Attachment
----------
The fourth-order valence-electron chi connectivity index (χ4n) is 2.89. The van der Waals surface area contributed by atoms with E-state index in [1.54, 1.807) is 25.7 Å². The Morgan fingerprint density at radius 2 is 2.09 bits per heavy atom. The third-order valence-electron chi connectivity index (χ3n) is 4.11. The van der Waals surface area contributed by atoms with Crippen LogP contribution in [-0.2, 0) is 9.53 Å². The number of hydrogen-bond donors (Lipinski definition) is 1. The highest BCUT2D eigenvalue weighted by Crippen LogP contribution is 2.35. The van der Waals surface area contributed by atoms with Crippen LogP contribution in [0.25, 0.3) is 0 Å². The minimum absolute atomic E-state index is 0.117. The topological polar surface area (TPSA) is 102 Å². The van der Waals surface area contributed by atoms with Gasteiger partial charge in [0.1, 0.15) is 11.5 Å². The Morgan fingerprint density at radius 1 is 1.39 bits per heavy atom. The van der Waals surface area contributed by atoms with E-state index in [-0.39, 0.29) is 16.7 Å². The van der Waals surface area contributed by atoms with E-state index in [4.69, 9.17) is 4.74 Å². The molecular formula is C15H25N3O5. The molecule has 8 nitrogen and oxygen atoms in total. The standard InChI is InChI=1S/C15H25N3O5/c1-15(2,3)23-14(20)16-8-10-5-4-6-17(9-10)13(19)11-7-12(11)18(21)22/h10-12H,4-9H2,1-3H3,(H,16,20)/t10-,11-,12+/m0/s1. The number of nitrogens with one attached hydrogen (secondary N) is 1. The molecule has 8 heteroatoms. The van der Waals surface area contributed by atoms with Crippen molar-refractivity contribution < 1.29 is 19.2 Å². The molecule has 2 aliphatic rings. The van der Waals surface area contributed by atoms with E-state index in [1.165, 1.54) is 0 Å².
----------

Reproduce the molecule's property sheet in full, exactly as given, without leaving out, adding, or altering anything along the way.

The fourth-order valence-electron chi connectivity index (χ4n) is 2.89. The van der Waals surface area contributed by atoms with E-state index in [1.54, 1.807) is 25.7 Å². The Morgan fingerprint density at radius 2 is 2.09 bits per heavy atom. The third-order valence-electron chi connectivity index (χ3n) is 4.11. The van der Waals surface area contributed by atoms with Crippen LogP contribution in [-0.2, 0) is 9.53 Å². The number of hydrogen-bond donors (Lipinski definition) is 1. The highest BCUT2D eigenvalue weighted by Crippen LogP contribution is 2.35. The van der Waals surface area contributed by atoms with Crippen LogP contribution in [0.25, 0.3) is 0 Å². The minimum absolute atomic E-state index is 0.117. The topological polar surface area (TPSA) is 102 Å². The van der Waals surface area contributed by atoms with Gasteiger partial charge in [0.1, 0.15) is 11.5 Å². The Morgan fingerprint density at radius 1 is 1.39 bits per heavy atom. The van der Waals surface area contributed by atoms with E-state index in [-0.39, 0.29) is 16.7 Å². The van der Waals surface area contributed by atoms with E-state index in [4.69, 9.17) is 4.74 Å². The molecular formula is C15H25N3O5. The molecule has 8 nitrogen and oxygen atoms in total. The standard InChI is InChI=1S/C15H25N3O5/c1-15(2,3)23-14(20)16-8-10-5-4-6-17(9-10)13(19)11-7-12(11)18(21)22/h10-12H,4-9H2,1-3H3,(H,16,20)/t10-,11-,12+/m0/s1. The number of nitrogens with one attached hydrogen (secondary N) is 1. The molecule has 8 heteroatoms. The van der Waals surface area contributed by atoms with Crippen molar-refractivity contribution < 1.29 is 19.2 Å². The molecule has 2 aliphatic rings. The van der Waals surface area contributed by atoms with E-state index in [1.165, 1.54) is 0 Å².